Final Fantasy VII is considered by many to be a classic, and though some of the previous installments had varying degrees of success, VII has the honor of being theFinal Fantasy game that made Final Fantasy popular in America. It came out all the way back in 1997 and was the first in the franchise to utilize polygon graphics and to be developed for the PlayStation. Furthermore, it was also the first game of the series to be ported to Windows. At the time of its release, it had some of the best graphics ever seen in a video game.
Though they suck by today’s standards.
This was also the first Final Fantasy game to take place in a more modernized setting. On the whole, it was the first Final Fantasy to do a lot of new things. This game was pretty groundbreaking, and has thus far been one of the most successful games ever. Certainly, VII has a lot going for it. Not only was it different in terms of technology, it also features a lot of well-written characters and a good story. That’s not to say that there aren’t any problems in the game. There are problems all over the place.
The biggest issue I noticed right away is how this game was edited. Everything involved with it is a graphic designer’s nightmare. And I don’t just mean the game. Everything from the box to the strategy guide has problems. The translations are terrible, and they mar what could otherwise have been a great story. It’s not a good sign when even the game box has noticeable, easily fixable mistakes. I cannot actually take a picture of my game box for you guys, because the text would be too small to read, so I recreated the image instead.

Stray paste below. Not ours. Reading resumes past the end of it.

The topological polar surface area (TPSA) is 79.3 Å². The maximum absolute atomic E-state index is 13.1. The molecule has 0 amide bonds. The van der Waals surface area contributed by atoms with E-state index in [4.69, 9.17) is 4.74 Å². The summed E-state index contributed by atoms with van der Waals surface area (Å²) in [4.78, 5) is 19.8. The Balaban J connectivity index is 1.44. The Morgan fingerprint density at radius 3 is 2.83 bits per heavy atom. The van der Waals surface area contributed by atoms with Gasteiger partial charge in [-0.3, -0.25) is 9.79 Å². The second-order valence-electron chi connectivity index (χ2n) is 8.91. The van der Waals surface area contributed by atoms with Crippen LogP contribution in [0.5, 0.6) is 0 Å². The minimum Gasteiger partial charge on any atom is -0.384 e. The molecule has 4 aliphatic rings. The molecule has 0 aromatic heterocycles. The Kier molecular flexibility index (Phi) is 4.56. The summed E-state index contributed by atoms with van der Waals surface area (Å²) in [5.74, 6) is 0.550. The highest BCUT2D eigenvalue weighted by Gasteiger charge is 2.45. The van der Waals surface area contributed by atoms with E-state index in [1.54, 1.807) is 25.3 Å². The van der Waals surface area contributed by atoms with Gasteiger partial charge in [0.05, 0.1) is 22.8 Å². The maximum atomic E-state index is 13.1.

Well, I will agree that that is a very creative way to spell “masterpiece” and I’ve never seen it done that way before.
Many stories struggle with showing over telling. While I can think of a few notable exceptions, I’ve noticed that it’s not very easy to make the supposed heroes of a story actually heroic when they’re terrorists. There’s nothing that grinds my gears more when characters are presented to me as self-righteous heroes before doing some pretty unheroic things. Final Fantasy VII struggles with this a bit.
Our playable party consists of people belonging to the terrorist organization AVALANCHE—which is apparently not an acronym, so I don’t know why it’s written like that—and their goal is to save the Planet from the evil corporation Shinra. As mentioned in a previous post, Shinra is an electric company, and it gathers power from something called Mako, which comes from the Lifestream. The Lifestream is essentially the Planet’s blood, so by sucking it out of the ground, Shinra is subjecting the Planet to a slow and painful death.
Once again, I feel the need to repeat that, yes, the world is actually called the Planet.
So I’ve already given an overall review on the plot of this game, but for any of you who either didn’t read that or didn’t play the game, here’s what the plot boils down to in its simplest form: some asshole’s mother tells said asshole to summon a meteor to murder the Planet, so he does it without question. Of course, that doesn’t really do the plot justice, because as I said last time, Final Fantasy VII can become really complex, especially when we take into account the setting and character backstories.
Furthermore, VII did something completely unexpected and shocking: It killed off a main character.
This is not something that often happened in games at this point in time. The death of Aerith has to be one of the most memorable moments in video game-dom. Unfortunately, though FFVII did succeed in giving Aerith’s death meaning, her passing is still surrounded by plot holes.